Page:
21. Laying Ghosts
Some of those ghosts were ones I laid before they were ghosts - in fact most of them. But no matter how those dream lives ended, and no matter how long ago they were, the memories are still deeply poignant. Today I've been drawing them out by walking streets familiar to my heart while listening to the music that was in my life at the time.
It's like deep-cleansing of wounds. It doesn't hurt; it's just emotional. But yes there have been tears, very cleansing tears.
I'm having the vitamin C therapy daily in Stamford Hill. Dr. W introduced my second husband (whom I'll call Jay) to Warren Kenton and Kabbalah and was very much in our lives at that time. What synchronicity it is that, when we were looking for somewhere to help with vitamin C, Lion found someone who was actually a friend of mine 20 years ago. He was a founder doctor with the Penny Brohn Cancer Centre (Bristol Cancer Centre) before moving back to South Africa. We lost touch but oh, what a joy to find he was exactly where I needed him to be. And to talk healing with him rather than trying to explain to a regulated, non-holistic medical doctor.
To get to Dr. W's we drive along the A1 through Stoke Newington ... Blackstock Road, Brownswood Road, Lordship Park, Queen Elizabeth Walk, Arbour Court... And I look out of the window and see young woman with tumbling red-brown curls getting off the bus. She's back from a shift at Capital Radio and walking home to her new husband full of news and happiness. She has no idea (how can she have?) that sixteen days after their first wedding anniversary, she will be a widow.
I watch her, seeing how unconfident she is of her talent as a radio reporter. I tell her how incredibly brave she is and how she will not only survive the terrible year ahead but find new life and love again.
With Dr. W, I talk of the emotional reasons behind cancer. He has also recovered from a malignant disease using only natural methods so he has experience as well as information. He nods and holds my hand and says 'you've got it - you know exactly why and what to do. Look at you - I've never seen you look so well and happy. Well done, well done. You can do this and I'm right here with you. We will do it together. I'm so glad God brought us back together. We must not lose touch again.'
And he tells me how just that morning, he had a phone call from a man with exactly the same diagnosis as mine. He took the RChop chemotherapy that I refused; it failed and now he has been given three months to live. He too is coming for intravenous vitamin C to see if it can be turned around but his immune system is shot to pieces. It's possible but...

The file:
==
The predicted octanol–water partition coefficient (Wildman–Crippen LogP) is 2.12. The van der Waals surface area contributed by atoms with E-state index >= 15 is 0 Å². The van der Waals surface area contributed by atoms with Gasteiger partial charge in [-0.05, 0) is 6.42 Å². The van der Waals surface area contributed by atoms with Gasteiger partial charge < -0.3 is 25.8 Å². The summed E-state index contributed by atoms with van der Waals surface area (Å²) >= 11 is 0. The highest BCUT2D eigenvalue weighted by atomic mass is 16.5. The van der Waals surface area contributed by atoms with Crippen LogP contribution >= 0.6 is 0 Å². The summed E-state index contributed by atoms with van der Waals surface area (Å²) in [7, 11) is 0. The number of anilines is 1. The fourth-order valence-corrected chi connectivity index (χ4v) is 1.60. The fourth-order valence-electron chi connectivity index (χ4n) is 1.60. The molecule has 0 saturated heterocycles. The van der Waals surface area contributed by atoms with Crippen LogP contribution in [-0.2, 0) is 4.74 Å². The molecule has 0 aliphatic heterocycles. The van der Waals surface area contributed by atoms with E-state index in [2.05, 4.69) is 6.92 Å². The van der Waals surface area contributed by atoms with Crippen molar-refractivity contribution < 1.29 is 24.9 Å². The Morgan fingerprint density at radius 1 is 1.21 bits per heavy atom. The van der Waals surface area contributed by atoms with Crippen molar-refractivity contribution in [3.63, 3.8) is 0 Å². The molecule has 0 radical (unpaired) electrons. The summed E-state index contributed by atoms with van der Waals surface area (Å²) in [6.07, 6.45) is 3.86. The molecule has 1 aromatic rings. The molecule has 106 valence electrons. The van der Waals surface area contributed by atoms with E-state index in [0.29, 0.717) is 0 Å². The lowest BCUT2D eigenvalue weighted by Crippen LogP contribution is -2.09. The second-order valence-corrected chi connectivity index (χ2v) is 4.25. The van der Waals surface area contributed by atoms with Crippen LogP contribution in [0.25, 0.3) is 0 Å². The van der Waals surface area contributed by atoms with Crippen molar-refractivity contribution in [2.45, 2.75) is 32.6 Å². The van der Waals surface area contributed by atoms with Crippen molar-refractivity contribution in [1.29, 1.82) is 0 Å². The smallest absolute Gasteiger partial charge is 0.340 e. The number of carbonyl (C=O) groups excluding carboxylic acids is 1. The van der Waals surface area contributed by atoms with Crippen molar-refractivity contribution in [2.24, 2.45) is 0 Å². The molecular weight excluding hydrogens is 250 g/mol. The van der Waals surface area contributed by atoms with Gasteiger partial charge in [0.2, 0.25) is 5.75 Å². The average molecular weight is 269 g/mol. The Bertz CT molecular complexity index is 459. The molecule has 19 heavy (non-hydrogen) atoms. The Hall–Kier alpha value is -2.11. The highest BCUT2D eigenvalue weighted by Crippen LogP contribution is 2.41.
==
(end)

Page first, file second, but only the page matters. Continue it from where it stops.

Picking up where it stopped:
Later, after the treatment, I take the tube down to Kings Cross where my Uncle Geoffrey died in the fire of 1987 and I stand a moment in front of the plaque commemorating the dead, remembering the black haired, jolly man who would swing me round in his arms as a child. Here's more on that story and its own particular synchronicity.
And then I take the Northern Line to Tufnel Park and walk up to Dartmouth Park where I'm staying with my friend and homeopath, Diane ... and where Jay and I lived for the last nine months of our marriage. I've re-built that area in my mind by making it the home of Josh, the much-loved hero of my novel, The Miracle Man, and I love it very deeply.
As I browse for a bottle of wine in what used to be George's Londis store (for Diane, not me - I'm not drinking now), I see the ghost of Jay walking past on the other pavement and, again, hear him saying into his mobile phone, 'Don't worry, darling, she's gone. We can be together now.'
And I walk along to the basement flat that we shared ... and see a woman surrounded by five dear friends and colleagues who are helping her move out of the flat. She's short-haired now, fatter and has a strained look and crow's feet. Well it's not surprising—she's feeling like an old mattress thrown out on the street. But just as the younger me didn't know her future, neither does this woman have any idea that one of those friends - a young woman called Karen - is considering her in depth.
Karen's mother had died three years before. As her father walks her home that night, she says to him, 'You've known Maggy quite a while now, haven't you?'
He answers, 'About six years.'
'Do you like her?'
'Yes. Very much.'
Karen takes his hand. 'Dad,' she says. 'I like her too. I really like her. When she's feeling better, why don't you ask her out?'
Her father, my Lion, did just that.